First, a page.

When he was born 64 years ago, John Suthers says, there were only about 10,000 people living in Colorado Springs. Now this city, nestled at the foot of the Rockies, has 10,000 college students alone. That growth might come as a surprise to some people, he believes.
“We’re a lot bigger than many people realize,” said Suthers, mayor of this busy (population 455,000) but easy-going city that made our list of the Top 10 Downtowns 2016. “We’re the 40th-largest city in America. But we have a relatively small downtown area that’s, frankly, a little quaint – and everybody likes it that way.”
Its picturesque downtown – think trees, flowers, galleries, great restaurants, cultural attractions and unique retail shops – is indeed one of Colorado Springs' big draws for tourists and locals alike; its vibrant economic life is also drawing an increasing amount of attention. Bouncing back from the recession years, Colorado Springs is a major high-tech and cybersecurity hub, while also pursuing its new branding as the first and only Olympic City USA.
Cybersecurity a Major Player
Spring 2016 saw the launch of the National Cybersecurity Center, a partnership of higher education institutions, local, state and federal government, the military and the private sector that will become one of the country’s leading cybersecurity entities, focused on training, research and fighting cyber-attacks. Locating the Center in Colorado Springs just made sense, Suthers said, given the area’s existing talent and resources.
“We’re very fortunate to enjoy great synergy with the military establishments here, two universities heavily into cybersecurity and about 90 private cybersecurity companies,” Suthers said.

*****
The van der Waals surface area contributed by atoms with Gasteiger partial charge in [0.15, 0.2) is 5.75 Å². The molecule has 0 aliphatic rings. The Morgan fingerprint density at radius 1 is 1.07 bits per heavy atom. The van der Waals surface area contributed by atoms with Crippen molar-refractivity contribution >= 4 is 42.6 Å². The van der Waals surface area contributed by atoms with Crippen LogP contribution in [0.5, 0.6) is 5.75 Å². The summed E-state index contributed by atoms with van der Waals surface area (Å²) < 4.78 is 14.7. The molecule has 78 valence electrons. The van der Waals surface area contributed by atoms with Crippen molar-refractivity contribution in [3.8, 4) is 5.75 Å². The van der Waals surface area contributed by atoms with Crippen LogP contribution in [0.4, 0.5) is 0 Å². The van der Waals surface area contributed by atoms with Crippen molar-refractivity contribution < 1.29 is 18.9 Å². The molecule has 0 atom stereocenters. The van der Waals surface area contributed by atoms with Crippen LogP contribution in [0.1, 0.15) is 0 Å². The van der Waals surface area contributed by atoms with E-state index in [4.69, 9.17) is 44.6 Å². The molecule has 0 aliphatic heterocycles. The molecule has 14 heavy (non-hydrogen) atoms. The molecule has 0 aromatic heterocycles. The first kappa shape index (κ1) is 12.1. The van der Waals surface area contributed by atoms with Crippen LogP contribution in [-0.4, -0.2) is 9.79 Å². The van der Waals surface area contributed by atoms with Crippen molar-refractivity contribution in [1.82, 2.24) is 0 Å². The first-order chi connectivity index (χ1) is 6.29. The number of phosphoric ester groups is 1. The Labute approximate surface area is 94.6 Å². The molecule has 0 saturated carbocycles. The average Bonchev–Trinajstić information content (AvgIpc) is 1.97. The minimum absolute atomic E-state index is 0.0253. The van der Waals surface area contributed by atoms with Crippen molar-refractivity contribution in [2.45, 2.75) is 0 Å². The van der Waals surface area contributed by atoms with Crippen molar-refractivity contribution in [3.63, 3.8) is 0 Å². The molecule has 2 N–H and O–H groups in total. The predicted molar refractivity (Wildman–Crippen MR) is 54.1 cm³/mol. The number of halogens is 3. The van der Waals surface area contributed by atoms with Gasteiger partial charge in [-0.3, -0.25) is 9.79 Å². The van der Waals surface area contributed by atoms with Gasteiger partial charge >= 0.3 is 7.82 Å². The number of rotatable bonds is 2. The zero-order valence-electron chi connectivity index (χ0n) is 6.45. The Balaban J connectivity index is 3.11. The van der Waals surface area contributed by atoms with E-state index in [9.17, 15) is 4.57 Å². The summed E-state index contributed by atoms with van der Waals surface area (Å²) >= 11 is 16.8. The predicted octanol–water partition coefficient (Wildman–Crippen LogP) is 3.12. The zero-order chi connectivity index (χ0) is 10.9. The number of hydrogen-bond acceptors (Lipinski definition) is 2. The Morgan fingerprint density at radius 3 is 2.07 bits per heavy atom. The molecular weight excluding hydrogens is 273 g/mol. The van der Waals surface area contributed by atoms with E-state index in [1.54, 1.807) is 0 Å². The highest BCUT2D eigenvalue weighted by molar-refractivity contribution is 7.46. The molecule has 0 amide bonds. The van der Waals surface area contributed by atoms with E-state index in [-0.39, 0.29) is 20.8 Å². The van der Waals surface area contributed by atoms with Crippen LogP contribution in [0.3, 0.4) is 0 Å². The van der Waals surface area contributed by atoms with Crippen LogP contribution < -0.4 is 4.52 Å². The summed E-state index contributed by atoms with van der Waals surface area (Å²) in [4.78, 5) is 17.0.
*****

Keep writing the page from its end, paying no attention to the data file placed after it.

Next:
Colorado Springs is also seeing a growth in its “sports ecosystem” – an aggregation of dozens of amateur sports organizations, sports medicine programs, and more – highlighted by the headquarters of the U.S. Olympic Committee, and 24 individual Olympic sports organizations. Its recent designation as Olympic City USA will be enhanced by the presence of the U. S. Olympic Hall of Fame and Museum. The $80-90 million facility is projected to open in time for the 2018 Olympics.
Positive Point of View
The city as a whole is on an “upward trajectory,” Suthers said, with more jobs than job-seekers, better than average affordability and a welcoming attitude toward newcomers, who may easily become part of the community. Its enviable quality of life is reflected in great schools, world-class parks and trails, virtually unlimited outdoor recreational opportunities, a thriving restaurant scene, and cultural entities that include an orchestra, several theater organizations, the Cottonwood Center for the Arts, the Colorado Springs Fine Arts Center and numerous galleries.
With all it has to offer, it’s not surprising that Colorado Springs attracts both newcomers and those already familiar with its charms. Livability named it one of the 10 Best Cities for Veterans in 2015, and, Suthers said, so popular is Colorado Springs with the many families stationed at its numerous military facilities that, “if you are ever stationed here at any time during your military career, odds are one in three that you’ll retire here.”